When the grape harvest was concluded and the turnips and other fodder were gathered in, there was time for relaxation from hard work. From the middle of October, villagers spent their time in puttering around the houses, fixing up roofs and fences. Corn husking was done in each household with the help of relatives and neighbours. This was a time for flirting among young people, and the observations of possible future husbands and wives. Marriages usually took place during this season.. During winter, village libraries were used, – if available – amateur theatrical groups put on plays. This was also the time for the slaughter of pigs which provided entertainment for family and friends.16

The war changed this peaceful life to some extent, but not fundamentally; the news of casualties created grief in the families but did not alter traditional customs. In fact, a great many peasant families benefitted from the war; food prices increased, and peasant speculators (including men and women) grew rather prosperous. There were no food shortages in the villages, and life went on as usual. Undoubtedly, the poor suffered more during the war than those with some means, and a disproportionately large number of them served in the army. Yet, those who were left at home lived better because wages increased.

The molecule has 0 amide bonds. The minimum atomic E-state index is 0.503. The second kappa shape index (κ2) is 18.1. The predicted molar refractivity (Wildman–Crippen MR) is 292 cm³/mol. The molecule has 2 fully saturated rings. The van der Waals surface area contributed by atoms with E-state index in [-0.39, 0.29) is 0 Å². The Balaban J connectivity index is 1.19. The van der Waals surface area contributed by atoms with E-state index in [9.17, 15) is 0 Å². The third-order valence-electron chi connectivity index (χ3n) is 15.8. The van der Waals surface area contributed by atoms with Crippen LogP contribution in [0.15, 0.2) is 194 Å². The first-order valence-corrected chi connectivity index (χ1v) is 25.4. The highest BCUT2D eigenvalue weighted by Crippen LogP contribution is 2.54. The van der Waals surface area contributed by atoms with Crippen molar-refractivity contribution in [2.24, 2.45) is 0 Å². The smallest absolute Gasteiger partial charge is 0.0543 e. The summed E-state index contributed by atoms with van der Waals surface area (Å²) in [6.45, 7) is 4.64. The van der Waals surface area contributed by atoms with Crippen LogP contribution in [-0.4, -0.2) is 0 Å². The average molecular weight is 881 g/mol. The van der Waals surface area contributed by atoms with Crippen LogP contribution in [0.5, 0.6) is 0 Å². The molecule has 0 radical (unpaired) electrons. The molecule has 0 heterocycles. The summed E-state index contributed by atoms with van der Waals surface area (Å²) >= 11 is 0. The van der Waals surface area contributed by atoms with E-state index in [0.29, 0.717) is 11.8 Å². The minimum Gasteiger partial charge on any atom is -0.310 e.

But rural culture was not only village-culture; the towns and cities located in the countryside were centres of a different, often vibrant cultural life.17 For instance, in the town of Esztergom, northwest of Budapest, there was a very lively performing-arts group, made up of amateur players. The engine of cultural life was provided by the many civic societies which, by 1914, were well-developed. These societies were often headed by priests or ministers who paid a great deal of attention to the education of their membership. Their programs consisted of concerts, readings of religious and/or scientific texts, and of poetry. The regiment of the army stationed at Esztergom during peacetime, left for the front. The important role played by the officer core of the regiment stationed in the city, ended for good. Their balls, concerts and amateur theatre productions that were the highlights of the local cultural life ceased. The regimental band which regularly played in these productions left with the regiment. The balls that were usually followed the concerts or plays were suspended. The local Jewish intelligentsia which had its own club, but whose membership also participated in other cultural programs were also drafted.18